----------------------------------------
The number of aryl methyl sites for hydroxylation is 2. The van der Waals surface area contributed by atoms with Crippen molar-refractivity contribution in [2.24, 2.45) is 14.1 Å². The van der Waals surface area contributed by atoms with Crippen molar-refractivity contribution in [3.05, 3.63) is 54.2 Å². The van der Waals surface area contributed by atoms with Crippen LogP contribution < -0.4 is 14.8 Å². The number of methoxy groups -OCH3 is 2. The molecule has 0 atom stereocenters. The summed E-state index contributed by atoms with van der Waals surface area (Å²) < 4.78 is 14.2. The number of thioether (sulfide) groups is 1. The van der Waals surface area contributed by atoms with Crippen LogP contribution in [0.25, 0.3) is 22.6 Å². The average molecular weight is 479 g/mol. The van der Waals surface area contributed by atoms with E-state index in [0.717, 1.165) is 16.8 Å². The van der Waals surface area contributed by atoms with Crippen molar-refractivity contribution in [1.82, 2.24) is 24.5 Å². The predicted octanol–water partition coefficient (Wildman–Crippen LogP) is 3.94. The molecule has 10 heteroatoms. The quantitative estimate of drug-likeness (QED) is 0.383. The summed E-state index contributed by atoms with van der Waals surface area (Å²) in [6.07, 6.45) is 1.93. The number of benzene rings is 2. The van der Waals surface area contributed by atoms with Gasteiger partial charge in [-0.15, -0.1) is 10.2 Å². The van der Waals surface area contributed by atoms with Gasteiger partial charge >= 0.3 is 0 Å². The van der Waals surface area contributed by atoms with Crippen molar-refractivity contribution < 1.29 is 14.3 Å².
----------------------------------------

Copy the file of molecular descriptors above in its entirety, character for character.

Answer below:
The number of aryl methyl sites for hydroxylation is 2. The van der Waals surface area contributed by atoms with Crippen molar-refractivity contribution in [2.24, 2.45) is 14.1 Å². The van der Waals surface area contributed by atoms with Crippen molar-refractivity contribution in [3.05, 3.63) is 54.2 Å². The van der Waals surface area contributed by atoms with Crippen LogP contribution < -0.4 is 14.8 Å². The number of methoxy groups -OCH3 is 2. The molecule has 0 atom stereocenters. The summed E-state index contributed by atoms with van der Waals surface area (Å²) < 4.78 is 14.2. The number of thioether (sulfide) groups is 1. The van der Waals surface area contributed by atoms with Crippen LogP contribution in [0.25, 0.3) is 22.6 Å². The average molecular weight is 479 g/mol. The van der Waals surface area contributed by atoms with E-state index in [0.717, 1.165) is 16.8 Å². The van der Waals surface area contributed by atoms with Crippen molar-refractivity contribution in [1.82, 2.24) is 24.5 Å². The predicted octanol–water partition coefficient (Wildman–Crippen LogP) is 3.94. The molecule has 10 heteroatoms. The quantitative estimate of drug-likeness (QED) is 0.383. The summed E-state index contributed by atoms with van der Waals surface area (Å²) in [6.07, 6.45) is 1.93. The number of benzene rings is 2. The van der Waals surface area contributed by atoms with Gasteiger partial charge in [-0.15, -0.1) is 10.2 Å². The van der Waals surface area contributed by atoms with Gasteiger partial charge >= 0.3 is 0 Å². The van der Waals surface area contributed by atoms with Crippen molar-refractivity contribution < 1.29 is 14.3 Å².